14th May 2014
Edward Akroyd (1810–1887) who at the height of his success was probably the largest manufacturer of woollen cloth in the country, employed around 8,000 workers at his mills in the Halifax area. Akroyd was a philanthropist who responded to the dreadful living conditions of the working class in the mid-19th century by using part of his wealth to develop the model villages of Copley and Akroydon with houses, schools, churches and other amenities such as allotments, cemeteries and libraries for the use of his workforce. Akroyd developed his own large mansion Bankfield in Akroydon..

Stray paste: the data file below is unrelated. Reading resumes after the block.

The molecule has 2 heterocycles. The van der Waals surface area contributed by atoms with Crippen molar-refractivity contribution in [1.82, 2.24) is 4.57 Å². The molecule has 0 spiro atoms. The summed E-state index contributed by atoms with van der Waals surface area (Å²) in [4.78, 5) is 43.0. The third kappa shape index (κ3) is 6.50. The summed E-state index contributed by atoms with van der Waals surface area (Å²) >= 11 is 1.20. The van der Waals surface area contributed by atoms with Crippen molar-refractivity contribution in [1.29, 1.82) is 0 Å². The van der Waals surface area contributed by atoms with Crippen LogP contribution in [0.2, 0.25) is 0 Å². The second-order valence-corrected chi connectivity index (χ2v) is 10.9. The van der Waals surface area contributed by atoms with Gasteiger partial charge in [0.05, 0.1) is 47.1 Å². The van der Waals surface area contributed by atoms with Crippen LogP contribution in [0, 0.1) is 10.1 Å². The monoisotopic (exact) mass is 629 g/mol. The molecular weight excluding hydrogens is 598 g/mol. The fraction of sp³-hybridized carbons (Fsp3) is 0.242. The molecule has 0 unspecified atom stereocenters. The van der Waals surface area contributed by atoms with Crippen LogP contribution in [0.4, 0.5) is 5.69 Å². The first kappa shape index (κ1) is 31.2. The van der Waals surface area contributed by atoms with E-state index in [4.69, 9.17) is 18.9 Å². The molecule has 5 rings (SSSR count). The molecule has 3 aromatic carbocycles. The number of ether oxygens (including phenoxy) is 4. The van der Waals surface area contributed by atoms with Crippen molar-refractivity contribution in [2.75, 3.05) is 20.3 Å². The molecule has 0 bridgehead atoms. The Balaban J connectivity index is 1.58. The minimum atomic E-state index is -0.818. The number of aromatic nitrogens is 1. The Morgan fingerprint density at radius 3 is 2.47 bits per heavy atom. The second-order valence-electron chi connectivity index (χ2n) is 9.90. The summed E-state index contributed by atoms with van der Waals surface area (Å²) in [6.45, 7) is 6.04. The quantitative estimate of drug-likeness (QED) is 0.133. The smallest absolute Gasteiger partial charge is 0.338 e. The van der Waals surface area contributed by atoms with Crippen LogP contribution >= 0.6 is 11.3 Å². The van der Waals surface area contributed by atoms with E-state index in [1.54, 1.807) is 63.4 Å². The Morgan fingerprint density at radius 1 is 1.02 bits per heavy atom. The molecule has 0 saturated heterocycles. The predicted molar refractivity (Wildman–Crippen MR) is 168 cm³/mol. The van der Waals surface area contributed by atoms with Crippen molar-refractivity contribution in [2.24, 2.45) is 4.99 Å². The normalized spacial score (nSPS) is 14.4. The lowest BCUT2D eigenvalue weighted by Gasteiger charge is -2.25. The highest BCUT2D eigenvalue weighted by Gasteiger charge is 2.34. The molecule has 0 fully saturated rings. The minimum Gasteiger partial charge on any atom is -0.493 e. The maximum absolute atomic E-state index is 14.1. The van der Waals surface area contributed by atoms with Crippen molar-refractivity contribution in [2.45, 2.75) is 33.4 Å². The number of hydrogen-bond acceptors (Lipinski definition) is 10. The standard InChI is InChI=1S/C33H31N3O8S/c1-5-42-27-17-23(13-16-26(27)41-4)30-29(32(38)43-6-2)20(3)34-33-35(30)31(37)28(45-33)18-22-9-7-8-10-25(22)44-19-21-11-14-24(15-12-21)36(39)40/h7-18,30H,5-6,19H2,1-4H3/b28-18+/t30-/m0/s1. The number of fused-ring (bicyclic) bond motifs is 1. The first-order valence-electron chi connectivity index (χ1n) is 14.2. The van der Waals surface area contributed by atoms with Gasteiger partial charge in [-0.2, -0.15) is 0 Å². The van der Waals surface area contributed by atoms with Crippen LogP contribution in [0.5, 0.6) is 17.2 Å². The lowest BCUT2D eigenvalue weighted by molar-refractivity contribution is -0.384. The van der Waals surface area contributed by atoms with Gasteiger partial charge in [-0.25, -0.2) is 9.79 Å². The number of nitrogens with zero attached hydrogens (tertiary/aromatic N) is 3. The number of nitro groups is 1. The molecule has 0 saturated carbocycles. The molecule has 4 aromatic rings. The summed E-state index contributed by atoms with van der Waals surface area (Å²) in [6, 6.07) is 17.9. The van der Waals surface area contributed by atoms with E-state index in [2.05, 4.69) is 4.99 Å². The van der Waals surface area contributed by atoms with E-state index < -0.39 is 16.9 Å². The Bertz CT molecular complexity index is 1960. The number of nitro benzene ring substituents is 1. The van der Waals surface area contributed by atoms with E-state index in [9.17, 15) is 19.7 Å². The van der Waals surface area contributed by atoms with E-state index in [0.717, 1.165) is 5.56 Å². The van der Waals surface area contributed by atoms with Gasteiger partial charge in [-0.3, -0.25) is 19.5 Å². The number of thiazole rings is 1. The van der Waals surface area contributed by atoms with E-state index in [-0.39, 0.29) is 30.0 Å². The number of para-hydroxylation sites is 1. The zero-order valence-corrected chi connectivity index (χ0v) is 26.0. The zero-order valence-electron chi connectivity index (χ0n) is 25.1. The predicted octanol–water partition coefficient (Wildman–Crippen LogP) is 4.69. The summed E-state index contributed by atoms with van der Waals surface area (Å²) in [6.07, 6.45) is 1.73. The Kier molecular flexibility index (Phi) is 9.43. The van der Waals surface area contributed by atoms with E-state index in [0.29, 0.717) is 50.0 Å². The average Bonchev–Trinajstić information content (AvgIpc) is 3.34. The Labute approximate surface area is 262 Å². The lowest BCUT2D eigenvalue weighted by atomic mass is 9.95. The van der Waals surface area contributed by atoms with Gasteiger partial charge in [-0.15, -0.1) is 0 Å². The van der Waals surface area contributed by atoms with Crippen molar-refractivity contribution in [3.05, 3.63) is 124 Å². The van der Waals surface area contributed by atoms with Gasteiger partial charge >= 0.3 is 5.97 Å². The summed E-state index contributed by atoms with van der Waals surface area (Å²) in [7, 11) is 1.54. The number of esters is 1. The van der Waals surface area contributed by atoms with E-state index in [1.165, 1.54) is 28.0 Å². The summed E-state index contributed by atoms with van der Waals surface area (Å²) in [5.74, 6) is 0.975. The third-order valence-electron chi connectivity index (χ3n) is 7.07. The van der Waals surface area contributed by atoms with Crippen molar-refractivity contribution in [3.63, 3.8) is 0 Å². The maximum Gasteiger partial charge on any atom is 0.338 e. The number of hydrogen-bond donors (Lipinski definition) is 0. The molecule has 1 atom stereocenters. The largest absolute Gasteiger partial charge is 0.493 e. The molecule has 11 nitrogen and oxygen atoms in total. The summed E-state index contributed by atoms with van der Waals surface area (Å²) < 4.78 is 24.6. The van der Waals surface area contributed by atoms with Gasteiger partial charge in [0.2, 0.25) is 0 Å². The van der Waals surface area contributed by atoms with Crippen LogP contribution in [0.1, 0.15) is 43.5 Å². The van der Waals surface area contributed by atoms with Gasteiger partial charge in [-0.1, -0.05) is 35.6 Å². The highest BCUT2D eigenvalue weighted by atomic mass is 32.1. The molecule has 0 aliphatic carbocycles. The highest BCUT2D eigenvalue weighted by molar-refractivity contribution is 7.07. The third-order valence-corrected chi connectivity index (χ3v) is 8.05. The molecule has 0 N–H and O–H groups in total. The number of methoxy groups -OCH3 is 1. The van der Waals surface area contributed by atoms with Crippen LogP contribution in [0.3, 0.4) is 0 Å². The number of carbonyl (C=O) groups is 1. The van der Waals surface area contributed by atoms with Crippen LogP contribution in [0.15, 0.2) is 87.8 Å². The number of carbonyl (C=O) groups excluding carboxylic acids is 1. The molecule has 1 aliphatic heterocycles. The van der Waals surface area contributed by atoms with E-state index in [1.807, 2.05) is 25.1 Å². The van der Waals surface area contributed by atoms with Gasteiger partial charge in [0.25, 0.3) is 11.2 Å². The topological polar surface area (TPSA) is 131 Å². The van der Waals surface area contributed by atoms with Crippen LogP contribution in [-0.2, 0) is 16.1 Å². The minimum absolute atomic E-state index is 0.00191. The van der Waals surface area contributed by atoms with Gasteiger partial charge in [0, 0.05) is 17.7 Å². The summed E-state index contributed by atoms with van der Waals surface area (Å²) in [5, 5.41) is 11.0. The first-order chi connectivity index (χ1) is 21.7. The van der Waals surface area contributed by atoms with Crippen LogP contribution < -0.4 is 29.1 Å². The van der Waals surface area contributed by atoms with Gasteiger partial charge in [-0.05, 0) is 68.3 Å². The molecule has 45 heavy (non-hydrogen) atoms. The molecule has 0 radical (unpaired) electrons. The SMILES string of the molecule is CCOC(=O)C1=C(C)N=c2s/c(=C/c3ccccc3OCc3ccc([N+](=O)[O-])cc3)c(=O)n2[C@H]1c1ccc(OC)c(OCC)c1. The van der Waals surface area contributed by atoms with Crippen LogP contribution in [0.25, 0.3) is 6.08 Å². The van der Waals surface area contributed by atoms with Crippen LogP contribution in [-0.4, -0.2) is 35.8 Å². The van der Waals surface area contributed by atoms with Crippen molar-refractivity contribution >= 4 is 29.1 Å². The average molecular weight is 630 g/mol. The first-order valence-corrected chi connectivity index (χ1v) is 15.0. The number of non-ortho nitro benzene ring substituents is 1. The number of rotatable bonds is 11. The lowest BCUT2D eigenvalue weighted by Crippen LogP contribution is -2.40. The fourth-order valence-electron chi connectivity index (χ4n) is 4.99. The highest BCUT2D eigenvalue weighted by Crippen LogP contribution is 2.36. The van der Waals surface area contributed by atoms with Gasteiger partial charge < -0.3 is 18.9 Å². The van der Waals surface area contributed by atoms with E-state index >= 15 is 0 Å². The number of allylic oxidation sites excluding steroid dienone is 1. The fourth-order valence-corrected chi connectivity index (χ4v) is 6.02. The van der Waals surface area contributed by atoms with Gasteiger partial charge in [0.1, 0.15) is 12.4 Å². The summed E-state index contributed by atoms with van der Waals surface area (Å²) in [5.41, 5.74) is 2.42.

Akroyd was an MP for Halifax, he helped to found the Yorkshire Penny Bank (now the Yorkshire Bank), to enable his workers to save and he was partly responsible for bringing the railway to Halifax, which greatly increased prosperity in the town. Akroyd established a factory school in 1833 which, by 1839, was the largest school in Halifax. In 1856 he created the Haley Hill Working Men’s College which was the first Working Men’s College outside London, (founded 2 years earlier and supported by John Ruskin, DG Rossetti and William Morris, amongst others).